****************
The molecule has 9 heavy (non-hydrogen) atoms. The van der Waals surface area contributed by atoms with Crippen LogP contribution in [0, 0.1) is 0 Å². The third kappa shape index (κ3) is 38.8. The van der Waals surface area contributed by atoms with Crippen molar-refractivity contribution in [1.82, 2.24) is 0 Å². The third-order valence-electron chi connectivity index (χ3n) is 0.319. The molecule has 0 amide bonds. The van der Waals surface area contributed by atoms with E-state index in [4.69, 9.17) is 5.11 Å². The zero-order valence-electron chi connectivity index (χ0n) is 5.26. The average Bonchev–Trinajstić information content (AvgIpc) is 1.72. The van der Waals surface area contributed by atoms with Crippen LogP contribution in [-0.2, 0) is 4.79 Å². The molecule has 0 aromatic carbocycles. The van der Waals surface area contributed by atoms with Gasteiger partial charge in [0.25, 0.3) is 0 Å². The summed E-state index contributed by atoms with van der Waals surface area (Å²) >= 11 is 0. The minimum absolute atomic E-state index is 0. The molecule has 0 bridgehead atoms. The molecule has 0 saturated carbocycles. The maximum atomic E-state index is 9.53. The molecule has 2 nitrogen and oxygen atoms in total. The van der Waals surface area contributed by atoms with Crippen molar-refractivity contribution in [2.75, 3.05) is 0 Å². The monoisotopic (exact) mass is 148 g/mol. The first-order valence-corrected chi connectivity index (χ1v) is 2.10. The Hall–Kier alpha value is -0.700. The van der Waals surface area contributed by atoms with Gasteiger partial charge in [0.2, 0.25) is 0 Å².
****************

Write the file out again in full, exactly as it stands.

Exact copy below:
The molecule has 9 heavy (non-hydrogen) atoms. The van der Waals surface area contributed by atoms with Crippen LogP contribution in [0, 0.1) is 0 Å². The third kappa shape index (κ3) is 38.8. The van der Waals surface area contributed by atoms with Crippen molar-refractivity contribution in [1.82, 2.24) is 0 Å². The third-order valence-electron chi connectivity index (χ3n) is 0.319. The molecule has 0 amide bonds. The van der Waals surface area contributed by atoms with E-state index in [4.69, 9.17) is 5.11 Å². The zero-order valence-electron chi connectivity index (χ0n) is 5.26. The average Bonchev–Trinajstić information content (AvgIpc) is 1.72. The van der Waals surface area contributed by atoms with Crippen LogP contribution in [-0.2, 0) is 4.79 Å². The molecule has 0 aromatic carbocycles. The van der Waals surface area contributed by atoms with Gasteiger partial charge in [0.25, 0.3) is 0 Å². The summed E-state index contributed by atoms with van der Waals surface area (Å²) >= 11 is 0. The minimum absolute atomic E-state index is 0. The molecule has 0 bridgehead atoms. The molecule has 0 saturated carbocycles. The maximum atomic E-state index is 9.53. The molecule has 2 nitrogen and oxygen atoms in total. The van der Waals surface area contributed by atoms with Crippen molar-refractivity contribution in [2.75, 3.05) is 0 Å². The monoisotopic (exact) mass is 148 g/mol. The first-order valence-corrected chi connectivity index (χ1v) is 2.10. The Hall–Kier alpha value is -0.700. The van der Waals surface area contributed by atoms with Gasteiger partial charge in [0.2, 0.25) is 0 Å².